After a short break, we fuelled up and it was time to fly back to Lachute. We took off one by one and regrouped in a Vic formation to perform a low photo pass for our spectators. As planned, Reade separated from the two other Russian trainers so I could do a photo session. We climbed higher than the formation and we dove toward them. From the backseat my camera kept shooting from left to right as the two planes passed below us. It was just fantastic and the guys in the other aircraft said that it was a wonderful sight. I informed Reade that we could rejoin our formation. During our flight back, Patrick flew over Lake of Deux-Montagnes as we followed our leader over the beautiful area. Upon arriving at the Lachute airport, Dave radioed in that he was experiencing engine problems and leaving the formation. We immediately gave way for Dave to land his Yak-52 first. After circling a while, we heard the call that he was on the ground safely. Patrick led the flight of two for break to land.
We met the flyers of Bandit 1 and it was time for a debriefing. Everybody was satisfied with the way it went. All of Québec 1's pilots were very pleased with the flying we did and the beautiful countryside we saw. I took a group photo and unfortunately it was time to say goodbye.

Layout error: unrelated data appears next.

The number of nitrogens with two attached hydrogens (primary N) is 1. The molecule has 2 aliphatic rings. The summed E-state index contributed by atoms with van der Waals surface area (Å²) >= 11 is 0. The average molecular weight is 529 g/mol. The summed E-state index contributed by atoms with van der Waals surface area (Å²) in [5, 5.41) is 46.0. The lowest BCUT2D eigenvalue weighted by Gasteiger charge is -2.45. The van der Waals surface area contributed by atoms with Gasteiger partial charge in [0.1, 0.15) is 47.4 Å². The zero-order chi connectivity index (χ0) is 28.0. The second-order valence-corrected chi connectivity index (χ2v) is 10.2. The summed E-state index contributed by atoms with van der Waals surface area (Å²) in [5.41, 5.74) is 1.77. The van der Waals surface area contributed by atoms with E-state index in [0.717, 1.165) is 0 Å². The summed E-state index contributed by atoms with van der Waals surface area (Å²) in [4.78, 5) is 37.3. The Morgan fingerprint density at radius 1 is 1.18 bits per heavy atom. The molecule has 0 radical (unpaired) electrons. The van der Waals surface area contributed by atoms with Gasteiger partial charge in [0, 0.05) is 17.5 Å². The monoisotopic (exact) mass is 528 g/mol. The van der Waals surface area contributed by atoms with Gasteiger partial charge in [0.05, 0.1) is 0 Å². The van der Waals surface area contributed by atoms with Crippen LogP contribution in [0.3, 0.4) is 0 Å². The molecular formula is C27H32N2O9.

After flying with these guys all day, I must say that I have new respect and admiration for all formation team pilots. It takes a lot of hard work, concentration and confidence in your fellow flyers to become a formation pilot. Their devotion and passion for flying is incredible.
Til we meet again
Keep your eyes to the sky; you may be lucky enough to witness one of the RedStar formation practices
After a hard day's work, it's group photo time. Photo: Michel Côté
I would like to thank the organizer Dan Fortin for giving me the opportunity to experience this thrill and for all the help and support during the flights; Patrick Cloutier for his help during our in-flight photo session; my camera ship pilots Reade Genzlinger and Phil "ShortBus" Cogan for their smooth flying and Ray Hall for his contribution. Last but not least, thank you for their great hospitality to Jacynthe and Remi of the Lachute airport.